Have you got a threadbare lawn that looks like it hosted a couple of rock festivals … during a flood? Does that area at the back of your house resemble a patchwork quilt of mud and wilted grass stems? Do you fear walking on your lawn in case the bindi turn your feet into pin cushions? Or perhaps you’re building your own home and want a lawn to match your amazing new house.
pH – ACID, NEUTRAL AND ALKALINE
Your soils’ pH is an important factor, but one that is often overlooked in the eagerness to get your lawn down. pH is measured on a scale from 0 -14 with the lower numbers representing acid soils, the higher numbers alkaline soils and 7 being neutral. READ MORE:
Some handy tips from Sir Walter on lawn installation. Let us guide you on laying the perfect Aussie lawn from ground preparation, watering and fertilising to how to lay each piece of Turf, we guide you through the process.
Lime and Gypsum
Gypsum, also known as calcium sulphate helps to break down and open up a clay soil allowing water, nutrients, air and lawn roots to penetrate into the soil more easily which is exactly what you want.
Now if you’ve got a clay soil it’s best to incorporate the gypsum into the soil before you spread your turf underlay mix. You can do this with a rotary hoe or you could just use a mattock for small areas.
For an existing lawn use a garden fork, push it in while moving it back and forth. Broadcast the required amount of lime over the area and water it into the soil. Now sometimes you lawn will get damaged from general wear and tear from pets or high traffic and even cold weather. Gypsum will help repair these areas.
Now always read the instructions on the bag buy as a general rule for light clay soils you need to apply 1 kg per square metre and for heavy clay soils you double it to 2 kg per square metre. And remember this too, gypsum is pH neutral, if you want to raise your soils pH you need to apply lime or dolomite.
The Importance of Soil pH for Your Lawn
Sometimes you may find your lawn is not performing very well or not responding to fertiliser and this could be to do with the soils pH.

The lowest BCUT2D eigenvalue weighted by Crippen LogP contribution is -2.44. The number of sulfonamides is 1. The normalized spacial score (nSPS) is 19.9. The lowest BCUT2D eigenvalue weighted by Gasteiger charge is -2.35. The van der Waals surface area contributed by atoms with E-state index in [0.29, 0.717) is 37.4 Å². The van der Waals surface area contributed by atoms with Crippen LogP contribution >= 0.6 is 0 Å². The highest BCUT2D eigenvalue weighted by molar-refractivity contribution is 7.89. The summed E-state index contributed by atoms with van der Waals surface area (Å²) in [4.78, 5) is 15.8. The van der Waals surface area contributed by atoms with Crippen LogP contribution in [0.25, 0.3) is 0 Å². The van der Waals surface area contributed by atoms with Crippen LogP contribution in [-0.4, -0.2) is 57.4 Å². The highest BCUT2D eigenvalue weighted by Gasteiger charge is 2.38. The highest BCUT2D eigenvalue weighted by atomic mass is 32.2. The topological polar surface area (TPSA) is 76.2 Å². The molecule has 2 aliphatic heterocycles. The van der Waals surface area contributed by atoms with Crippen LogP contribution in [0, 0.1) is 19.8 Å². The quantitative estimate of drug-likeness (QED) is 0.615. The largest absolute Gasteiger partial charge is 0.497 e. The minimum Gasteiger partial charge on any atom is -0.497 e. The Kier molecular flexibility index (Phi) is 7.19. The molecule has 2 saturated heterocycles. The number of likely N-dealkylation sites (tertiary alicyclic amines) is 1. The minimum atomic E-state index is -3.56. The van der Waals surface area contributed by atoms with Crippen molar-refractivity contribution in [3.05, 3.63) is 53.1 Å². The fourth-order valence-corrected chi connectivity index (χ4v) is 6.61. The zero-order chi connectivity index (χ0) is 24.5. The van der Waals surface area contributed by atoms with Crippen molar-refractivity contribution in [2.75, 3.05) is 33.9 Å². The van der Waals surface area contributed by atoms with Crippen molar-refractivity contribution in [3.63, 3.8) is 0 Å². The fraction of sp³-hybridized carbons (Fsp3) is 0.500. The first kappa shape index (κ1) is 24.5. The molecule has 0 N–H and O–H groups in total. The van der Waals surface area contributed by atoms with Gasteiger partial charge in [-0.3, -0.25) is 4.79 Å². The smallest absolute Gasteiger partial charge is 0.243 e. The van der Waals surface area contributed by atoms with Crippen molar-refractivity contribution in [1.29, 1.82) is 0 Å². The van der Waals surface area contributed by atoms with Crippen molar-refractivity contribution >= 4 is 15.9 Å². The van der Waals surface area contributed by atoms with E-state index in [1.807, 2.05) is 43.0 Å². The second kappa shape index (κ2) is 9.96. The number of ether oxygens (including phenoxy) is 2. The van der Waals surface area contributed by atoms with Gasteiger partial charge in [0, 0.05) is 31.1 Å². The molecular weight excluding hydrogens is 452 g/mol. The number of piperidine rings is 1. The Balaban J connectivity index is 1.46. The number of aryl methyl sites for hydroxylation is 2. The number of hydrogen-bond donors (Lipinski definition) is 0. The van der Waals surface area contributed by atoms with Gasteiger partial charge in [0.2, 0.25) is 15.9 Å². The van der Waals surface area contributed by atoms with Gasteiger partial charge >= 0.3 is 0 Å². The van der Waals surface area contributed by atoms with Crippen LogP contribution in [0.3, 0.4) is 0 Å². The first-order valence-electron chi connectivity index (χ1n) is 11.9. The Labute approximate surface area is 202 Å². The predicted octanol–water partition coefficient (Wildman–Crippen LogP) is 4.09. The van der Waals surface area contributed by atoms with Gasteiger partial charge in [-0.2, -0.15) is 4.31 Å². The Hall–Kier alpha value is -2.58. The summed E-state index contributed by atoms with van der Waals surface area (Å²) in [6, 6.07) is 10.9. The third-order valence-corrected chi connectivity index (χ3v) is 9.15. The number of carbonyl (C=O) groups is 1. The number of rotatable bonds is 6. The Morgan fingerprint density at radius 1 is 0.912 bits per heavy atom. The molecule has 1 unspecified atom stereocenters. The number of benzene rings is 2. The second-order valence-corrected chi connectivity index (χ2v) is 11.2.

Now pH is a measure of acidity and alkalinity and Sir Walter lawns like to be in the 6 to 7.5 range for optimum performance. A pH in the right range of 6 to 7.5 is a bit like a plant with its mouth wide open, no food will go to waste here and it will all be eaten by the plant.
Adjusting the pH is easier on loamy and sandy soils than on heavy clays. If your soil is a sandy loam and you need to raise the soil pH by one unit add the equivalent of 150g of liming material per square metre. An adult handful is about 100g.
Heavy clay soils will require at least 250g to raise the pH by one unit. A super fine grade of lime works quickest and generally costs around $8 a bag.
For an established lawn, which may be lacking magnesium, mix 50/50 lime and dolomite as the liming material to get the right balance of calcium and magnesium. Dolomite is only available in one grade and costs around $8 a bag.
After applying lime or dolomite make sure you water them well so that it moves into the soil. Testing the soil’s pH may seem like some mad scientific operation but it couldn’t be simpler with one of the soil pH test kits. All you have to do is follow the instructions and it even tells you how to make the changes.
You can get all the lawn care products you will need here at our online Lawnstore.
Loving your lawn, your guide to the perfect Aussie Lawn is a unique lawn care guide written by Nigel Ruck. This 126 page lawn care guide is packed full of interesting and useful articles and DIY guides to help you achieve the perfect lawn.